"A guiding principle for managing model risk is "effective challenge" of models, that is, critical analysis by objective, informed parties who can identify model limitations and assumptions and produce appropriate changes. Effective challenge depends on a combination of incentives, competence, and influence. Incentives to provide effective challenge to models are stronger when there is greater separation of that challenge from the model development process and when challenge is supported by well-designed compensation practices and corporate culture." MORE...

-- OCC 2011-12: Supervisory Guidance On Model Risk Management: Board of Governors of the Federal Reserve System & Office of the Comptroller of the Currency, April 4, 2011

US Federal Reserve System

"The very essence of what various IT systems can do in the context of KM begins and ends with people and processes. In absence of motivation and commitment on the part of the users, such systems cannot function."

-- Yogesh Malhotra in CIO Insight interview, July 1, 2004. MORE...

CIO Magazine

"Our metric of success is ‘no surprises’: no surprises in terms of the impact on the firm of any individual behaviour or outside event."
-- Barry Zubrow, Chief Risk Officer at JP Morgan Chase,quoted in: Bank Risk Manager of the Year: JP Morgan, Risk Magazine, 10 Jan 2012.

JP Morgan
"Stress testing means (regular) expeditions into an unknown, but important territory: the land of unexpected events and losses. It requires anticipating risk which could, but need not arise in the future and results in the determination of possible unexpected losses."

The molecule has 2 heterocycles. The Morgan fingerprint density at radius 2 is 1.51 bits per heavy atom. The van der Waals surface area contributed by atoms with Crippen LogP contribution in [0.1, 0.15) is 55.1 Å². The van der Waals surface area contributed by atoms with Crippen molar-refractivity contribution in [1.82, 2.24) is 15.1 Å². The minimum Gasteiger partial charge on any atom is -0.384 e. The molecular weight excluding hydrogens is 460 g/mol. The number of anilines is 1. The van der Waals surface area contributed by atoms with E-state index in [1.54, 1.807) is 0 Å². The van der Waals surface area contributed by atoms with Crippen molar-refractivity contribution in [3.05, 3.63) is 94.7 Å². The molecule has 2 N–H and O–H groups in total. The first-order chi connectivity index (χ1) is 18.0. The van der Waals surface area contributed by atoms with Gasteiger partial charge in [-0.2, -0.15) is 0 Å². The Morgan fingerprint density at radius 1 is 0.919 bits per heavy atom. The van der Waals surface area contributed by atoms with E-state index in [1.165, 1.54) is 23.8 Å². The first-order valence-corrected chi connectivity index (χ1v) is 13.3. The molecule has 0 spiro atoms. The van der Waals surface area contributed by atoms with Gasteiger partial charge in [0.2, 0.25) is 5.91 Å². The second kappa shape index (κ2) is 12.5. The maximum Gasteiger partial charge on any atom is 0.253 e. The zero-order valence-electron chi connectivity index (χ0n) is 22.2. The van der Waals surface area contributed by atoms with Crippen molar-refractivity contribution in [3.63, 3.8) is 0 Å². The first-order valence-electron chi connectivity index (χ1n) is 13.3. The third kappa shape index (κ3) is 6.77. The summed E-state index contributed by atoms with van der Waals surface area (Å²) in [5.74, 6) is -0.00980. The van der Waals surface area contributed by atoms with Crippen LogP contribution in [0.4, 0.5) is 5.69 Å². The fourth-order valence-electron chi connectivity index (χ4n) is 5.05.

-- Engelmann, B. and Rauhmeier, R., The Basel II Risk Parameters: Estimation, Validation, Stress Testing - with Applications to Loan Risk Management, Springer, 2011.
CIO Magazine
"A guiding principle throughout the guidance is that managing model risk involves "effective challenge" of models: critical analysis by objective, informed parties that can identify model limitations and produce appropriate changes."
-- SR 11-7, Supervisory Guidance on Model Risk Management, U.S. Board Of Governors of the Federal Reserve System & Office of the Comptroller of the Currency, April 4, 2011
Office of the Comptroller of the Currency

"We at the NAIC, along with our fellow financial regulators at the federal and global levels, must evolve and improve the way we supervise our markets. We must continue our ongoing efforts to develop better structures and tools to help us anticipate risk."
-- National Association of Insurance Commissioners. Examining the Impact of the Proposed Rules To Implement Basel III Capital Standards, National Association of Insurance Commissioners Testimony to the U.S. House of Representatives, November 29, 2012

JP Morgan